Nature is a solution, not a victim, says IUCN on Earth Day
19 April 2012 | Media advisory
April 22 marks the annual Earth Day, and this year Julia Marton-Lefèvre, Director General of IUCN (International Union for Conservation of Nature), will be speaking on Washington, D.C.’s National Mall about nature as a solution to global challenges, and the five things that people, politicians and companies need to do to keep our planet healthy.
Earth Day on the National Mall is the centerpiece of Earth Day in the United States. Hundreds of thousands of environmentally-conscious people will join civic leaders and celebrities for the globally-celebrated event, created to invoke awareness and appreciation for our natural environment. For the first time ever, IUCN is partnering with Earth Day Network to participate in Washington, D.C.’s festivities.
Biodiversity is key to human existence. “Today, our connection to nature is not as direct as it was thousands of years ago—yet the services that nature provide create the conditions that enable us to survive and thrive on Planet Earth,” says Julia Marton-Lefèvre, Director General of IUCN. “Nature should not be seen as a victim, but rather as part of the solution to some of our greatest challenges, including climate change, food, water and energy security.”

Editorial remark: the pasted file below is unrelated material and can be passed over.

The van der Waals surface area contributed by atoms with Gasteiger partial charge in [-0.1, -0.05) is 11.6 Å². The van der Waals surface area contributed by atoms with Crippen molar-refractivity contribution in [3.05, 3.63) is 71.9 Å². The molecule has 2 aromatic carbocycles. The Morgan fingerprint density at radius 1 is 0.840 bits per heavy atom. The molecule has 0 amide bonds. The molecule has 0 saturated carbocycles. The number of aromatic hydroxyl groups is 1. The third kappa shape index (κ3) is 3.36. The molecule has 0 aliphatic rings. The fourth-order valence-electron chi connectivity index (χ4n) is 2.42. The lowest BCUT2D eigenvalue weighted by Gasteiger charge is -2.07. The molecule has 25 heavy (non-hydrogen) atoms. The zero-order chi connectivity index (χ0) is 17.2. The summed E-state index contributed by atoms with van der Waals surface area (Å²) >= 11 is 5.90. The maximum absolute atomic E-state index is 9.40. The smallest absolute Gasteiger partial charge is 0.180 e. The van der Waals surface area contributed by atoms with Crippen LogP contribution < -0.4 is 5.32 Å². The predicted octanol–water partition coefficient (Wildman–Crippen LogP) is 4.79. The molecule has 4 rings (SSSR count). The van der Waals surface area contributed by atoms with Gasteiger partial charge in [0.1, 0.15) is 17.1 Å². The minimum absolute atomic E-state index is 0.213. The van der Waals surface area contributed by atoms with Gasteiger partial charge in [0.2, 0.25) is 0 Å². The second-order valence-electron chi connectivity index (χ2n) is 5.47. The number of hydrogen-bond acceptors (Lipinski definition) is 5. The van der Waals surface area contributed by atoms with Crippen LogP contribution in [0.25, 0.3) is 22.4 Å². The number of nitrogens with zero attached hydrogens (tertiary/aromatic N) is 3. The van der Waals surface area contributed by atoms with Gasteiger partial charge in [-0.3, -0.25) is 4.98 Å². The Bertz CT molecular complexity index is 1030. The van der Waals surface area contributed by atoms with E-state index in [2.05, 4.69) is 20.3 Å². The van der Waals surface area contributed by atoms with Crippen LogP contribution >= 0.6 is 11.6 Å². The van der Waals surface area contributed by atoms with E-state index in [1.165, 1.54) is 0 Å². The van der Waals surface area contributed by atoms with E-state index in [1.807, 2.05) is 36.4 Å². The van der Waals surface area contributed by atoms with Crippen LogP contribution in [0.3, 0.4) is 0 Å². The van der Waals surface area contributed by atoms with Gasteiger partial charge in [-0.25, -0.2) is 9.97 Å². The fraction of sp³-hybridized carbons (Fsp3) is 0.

• Julia Marton-Lefèvre, IUCN Director-General
For more information, please contact:
Maggie Roth, IUCN Media Relations, m +1 202 262 5313, e email@example.com
IUCN, International Union for Conservation of Nature, helps the world find pragmatic solutions to our most pressing environment and development challenges.
IUCN works on biodiversity, climate change, energy, human livelihoods and greening the world economy by supporting scientific research, managing field projects all over the world, and bringing governments, NGOs, the UN and companies together to develop policy, laws and best practice.
IUCN is the world’s oldest and largest global environmental organization, with more than 1,200 government and NGO members and almost 11,000 volunteer experts in some 160 countries. IUCN’s work is supported by over 1,000 staff in 45 offices and hundreds of partners in public, NGO and private sectors around the world.